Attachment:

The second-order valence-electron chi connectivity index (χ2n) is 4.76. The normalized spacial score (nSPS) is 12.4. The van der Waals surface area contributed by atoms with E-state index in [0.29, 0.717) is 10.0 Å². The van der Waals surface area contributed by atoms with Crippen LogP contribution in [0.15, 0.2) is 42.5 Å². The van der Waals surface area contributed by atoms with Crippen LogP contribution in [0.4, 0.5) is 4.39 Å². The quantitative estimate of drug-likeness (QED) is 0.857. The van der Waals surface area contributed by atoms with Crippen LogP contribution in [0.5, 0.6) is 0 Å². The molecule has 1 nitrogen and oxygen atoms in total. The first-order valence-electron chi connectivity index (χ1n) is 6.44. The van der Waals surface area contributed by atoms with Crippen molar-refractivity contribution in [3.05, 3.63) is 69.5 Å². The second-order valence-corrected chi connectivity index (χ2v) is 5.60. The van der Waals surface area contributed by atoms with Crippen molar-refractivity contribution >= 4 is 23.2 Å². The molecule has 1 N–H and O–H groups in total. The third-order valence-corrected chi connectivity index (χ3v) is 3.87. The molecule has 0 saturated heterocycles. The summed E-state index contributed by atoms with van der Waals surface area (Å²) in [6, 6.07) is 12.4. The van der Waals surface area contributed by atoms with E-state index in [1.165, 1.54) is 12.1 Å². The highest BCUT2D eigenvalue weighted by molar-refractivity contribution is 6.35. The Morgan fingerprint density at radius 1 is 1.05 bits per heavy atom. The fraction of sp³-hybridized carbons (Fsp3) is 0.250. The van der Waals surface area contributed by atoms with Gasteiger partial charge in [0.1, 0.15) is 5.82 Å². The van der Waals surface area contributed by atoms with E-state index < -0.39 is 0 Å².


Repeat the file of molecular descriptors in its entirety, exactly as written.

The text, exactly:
The second-order valence-electron chi connectivity index (χ2n) is 4.76. The normalized spacial score (nSPS) is 12.4. The van der Waals surface area contributed by atoms with E-state index in [0.29, 0.717) is 10.0 Å². The van der Waals surface area contributed by atoms with Crippen LogP contribution in [0.15, 0.2) is 42.5 Å². The van der Waals surface area contributed by atoms with Crippen LogP contribution in [0.4, 0.5) is 4.39 Å². The quantitative estimate of drug-likeness (QED) is 0.857. The van der Waals surface area contributed by atoms with Crippen LogP contribution in [0.5, 0.6) is 0 Å². The molecule has 1 nitrogen and oxygen atoms in total. The first-order valence-electron chi connectivity index (χ1n) is 6.44. The van der Waals surface area contributed by atoms with Crippen molar-refractivity contribution in [3.05, 3.63) is 69.5 Å². The second-order valence-corrected chi connectivity index (χ2v) is 5.60. The van der Waals surface area contributed by atoms with Crippen molar-refractivity contribution >= 4 is 23.2 Å². The molecule has 1 N–H and O–H groups in total. The third-order valence-corrected chi connectivity index (χ3v) is 3.87. The molecule has 0 saturated heterocycles. The summed E-state index contributed by atoms with van der Waals surface area (Å²) in [6, 6.07) is 12.4. The van der Waals surface area contributed by atoms with E-state index in [1.165, 1.54) is 12.1 Å². The highest BCUT2D eigenvalue weighted by molar-refractivity contribution is 6.35. The Morgan fingerprint density at radius 1 is 1.05 bits per heavy atom. The fraction of sp³-hybridized carbons (Fsp3) is 0.250. The van der Waals surface area contributed by atoms with Gasteiger partial charge in [0.1, 0.15) is 5.82 Å². The van der Waals surface area contributed by atoms with E-state index < -0.39 is 0 Å².